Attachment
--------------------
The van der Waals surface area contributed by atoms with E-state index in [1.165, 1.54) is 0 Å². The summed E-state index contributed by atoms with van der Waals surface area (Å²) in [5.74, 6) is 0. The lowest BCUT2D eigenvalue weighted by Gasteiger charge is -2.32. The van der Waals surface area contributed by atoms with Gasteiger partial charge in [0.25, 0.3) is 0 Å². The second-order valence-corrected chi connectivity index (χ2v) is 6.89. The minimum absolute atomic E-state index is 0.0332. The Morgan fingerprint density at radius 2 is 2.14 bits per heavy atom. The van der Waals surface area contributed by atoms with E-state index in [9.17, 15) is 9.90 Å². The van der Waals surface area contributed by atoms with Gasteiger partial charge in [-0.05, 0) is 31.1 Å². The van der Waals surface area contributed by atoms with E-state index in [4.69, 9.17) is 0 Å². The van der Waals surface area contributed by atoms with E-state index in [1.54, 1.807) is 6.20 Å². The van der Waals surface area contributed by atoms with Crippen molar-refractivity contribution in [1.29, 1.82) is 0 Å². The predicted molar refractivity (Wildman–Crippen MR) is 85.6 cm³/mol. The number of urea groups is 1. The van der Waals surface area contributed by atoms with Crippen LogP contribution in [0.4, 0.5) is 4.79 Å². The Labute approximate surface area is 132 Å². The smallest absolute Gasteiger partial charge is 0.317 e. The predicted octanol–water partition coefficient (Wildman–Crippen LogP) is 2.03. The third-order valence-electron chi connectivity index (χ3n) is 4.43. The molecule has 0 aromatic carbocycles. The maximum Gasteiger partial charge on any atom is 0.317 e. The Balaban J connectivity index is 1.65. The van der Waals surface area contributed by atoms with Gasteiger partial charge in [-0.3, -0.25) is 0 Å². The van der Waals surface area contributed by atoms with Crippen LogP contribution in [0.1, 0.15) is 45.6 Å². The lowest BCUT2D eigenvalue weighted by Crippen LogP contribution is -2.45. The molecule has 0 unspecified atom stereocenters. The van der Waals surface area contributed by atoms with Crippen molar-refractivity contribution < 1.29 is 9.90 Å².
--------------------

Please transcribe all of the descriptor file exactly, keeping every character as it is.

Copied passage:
The van der Waals surface area contributed by atoms with E-state index in [1.165, 1.54) is 0 Å². The summed E-state index contributed by atoms with van der Waals surface area (Å²) in [5.74, 6) is 0. The lowest BCUT2D eigenvalue weighted by Gasteiger charge is -2.32. The van der Waals surface area contributed by atoms with Gasteiger partial charge in [0.25, 0.3) is 0 Å². The second-order valence-corrected chi connectivity index (χ2v) is 6.89. The minimum absolute atomic E-state index is 0.0332. The Morgan fingerprint density at radius 2 is 2.14 bits per heavy atom. The van der Waals surface area contributed by atoms with E-state index in [9.17, 15) is 9.90 Å². The van der Waals surface area contributed by atoms with Gasteiger partial charge in [-0.05, 0) is 31.1 Å². The van der Waals surface area contributed by atoms with E-state index in [4.69, 9.17) is 0 Å². The van der Waals surface area contributed by atoms with E-state index in [1.54, 1.807) is 6.20 Å². The van der Waals surface area contributed by atoms with Crippen molar-refractivity contribution in [1.29, 1.82) is 0 Å². The predicted molar refractivity (Wildman–Crippen MR) is 85.6 cm³/mol. The number of urea groups is 1. The van der Waals surface area contributed by atoms with Crippen LogP contribution in [0.4, 0.5) is 4.79 Å². The Labute approximate surface area is 132 Å². The smallest absolute Gasteiger partial charge is 0.317 e. The predicted octanol–water partition coefficient (Wildman–Crippen LogP) is 2.03. The third-order valence-electron chi connectivity index (χ3n) is 4.43. The molecule has 0 aromatic carbocycles. The maximum Gasteiger partial charge on any atom is 0.317 e. The Balaban J connectivity index is 1.65. The van der Waals surface area contributed by atoms with Gasteiger partial charge in [-0.3, -0.25) is 0 Å². The van der Waals surface area contributed by atoms with Crippen LogP contribution in [0.1, 0.15) is 45.6 Å². The lowest BCUT2D eigenvalue weighted by Crippen LogP contribution is -2.45. The molecule has 0 unspecified atom stereocenters. The van der Waals surface area contributed by atoms with Crippen molar-refractivity contribution < 1.29 is 9.90 Å².